Podcast
Image: ParentingPatch/Wikimedia
Victoria Fenner | Seedchange is working with farmers and gardeners to plant, share and breed new seed varieties. A conversation with a seed producer in Nova Scotia about the program and how to save your own seeds.
Blog
Cornucopia community garden in Calgary's Inglewood neighbourhood. Photo: Tavis F
David Suzuki | Incorporating food production into ever-expanding urban areas makes cities more liveable and enhances the natural systems that keep us alive and healthy.
Podcast
Meagan Perry, Matthew Adams | May Day is coming and we celebrate by hearing about labour in Indonesia, and spoken word poem about justice in the U.S., plus an agricultural land reserve and community gardening in Ottawa.
Activist Toolkit
| Guide to building a garden on your balcony
Activist Toolkit
| A site dedicated to sharing a plant-based lifestyle
Blog
H.G. Watson | The student diet is usually, tragically, filled with ramen and frozen perogies. Why not spice it up with some fresh herbs using a DIY container garden.
Blog
Emily Slofstra | Do you have some vacant space in your community? Why not put a community garden on it! Here are the steps to get you started on your new project.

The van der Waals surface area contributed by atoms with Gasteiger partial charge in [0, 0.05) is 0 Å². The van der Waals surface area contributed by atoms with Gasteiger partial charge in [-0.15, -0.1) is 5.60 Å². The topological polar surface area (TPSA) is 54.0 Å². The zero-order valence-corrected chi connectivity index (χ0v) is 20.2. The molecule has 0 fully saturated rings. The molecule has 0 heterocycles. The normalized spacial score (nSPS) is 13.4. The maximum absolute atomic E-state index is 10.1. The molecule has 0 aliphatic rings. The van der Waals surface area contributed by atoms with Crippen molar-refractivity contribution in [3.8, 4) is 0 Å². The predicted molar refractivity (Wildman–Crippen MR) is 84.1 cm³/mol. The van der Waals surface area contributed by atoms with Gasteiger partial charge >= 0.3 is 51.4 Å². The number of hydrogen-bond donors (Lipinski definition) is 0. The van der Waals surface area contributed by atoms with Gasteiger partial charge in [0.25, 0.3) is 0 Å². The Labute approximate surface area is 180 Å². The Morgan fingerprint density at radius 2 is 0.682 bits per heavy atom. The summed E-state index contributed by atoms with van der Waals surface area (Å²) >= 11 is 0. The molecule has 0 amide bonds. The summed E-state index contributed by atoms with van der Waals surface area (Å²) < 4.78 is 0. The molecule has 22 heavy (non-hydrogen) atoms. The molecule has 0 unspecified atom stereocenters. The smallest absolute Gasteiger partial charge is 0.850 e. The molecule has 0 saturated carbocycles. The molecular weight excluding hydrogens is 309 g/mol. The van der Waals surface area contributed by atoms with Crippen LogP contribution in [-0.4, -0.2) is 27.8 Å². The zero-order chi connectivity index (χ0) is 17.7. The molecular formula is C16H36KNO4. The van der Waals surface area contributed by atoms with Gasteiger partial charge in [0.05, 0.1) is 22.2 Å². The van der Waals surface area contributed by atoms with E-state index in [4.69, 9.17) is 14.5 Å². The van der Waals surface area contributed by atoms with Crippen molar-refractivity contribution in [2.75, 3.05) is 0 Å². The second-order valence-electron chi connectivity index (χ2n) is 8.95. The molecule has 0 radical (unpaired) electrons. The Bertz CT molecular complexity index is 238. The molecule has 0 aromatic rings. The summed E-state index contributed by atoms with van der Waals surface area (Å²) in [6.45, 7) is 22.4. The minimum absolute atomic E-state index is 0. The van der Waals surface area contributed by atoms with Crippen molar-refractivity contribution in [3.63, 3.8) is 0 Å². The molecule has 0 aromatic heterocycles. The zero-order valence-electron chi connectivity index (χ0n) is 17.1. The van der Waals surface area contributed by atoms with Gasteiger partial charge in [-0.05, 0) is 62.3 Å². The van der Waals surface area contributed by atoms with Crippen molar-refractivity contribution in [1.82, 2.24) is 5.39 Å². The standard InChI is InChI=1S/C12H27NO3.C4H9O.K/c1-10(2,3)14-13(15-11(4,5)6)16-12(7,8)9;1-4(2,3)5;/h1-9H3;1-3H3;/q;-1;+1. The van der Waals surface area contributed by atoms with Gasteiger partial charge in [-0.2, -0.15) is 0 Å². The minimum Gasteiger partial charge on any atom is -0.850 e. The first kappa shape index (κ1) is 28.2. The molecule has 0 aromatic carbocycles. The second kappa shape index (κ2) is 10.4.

News
Rita Haase, the founder of the Campus Community Garden Project
Alan Scofield | Some of Windsor's most vulnerable citizens are benefiting from a community garden that's been churning out fresh, local organic produce for the last several years.
Blog
Meagan Perry | Meagan Perry experimented with growing vegetables in her driveway and had some interesting results.
News
Photo: Synapticism / flickr
Jesse Zimmerman | From the downtown core, to suburban locales far from the main city such, more people and communities are changing the landscape with gardens of all sizes.
RabbleTV
Jesse Zimmerman | On May 1, 2012, the first seeds were planted at Queen's Park by a movement partly drawn from the wider Occupy movement called Occupy Gardens.
RabbleTV
rabbleTV | Cathy shows us red worms, her "composting crawlers," and various compost products. These worms take leftover organic waste and convert them into nutrient-rich soil that can be used for gardening.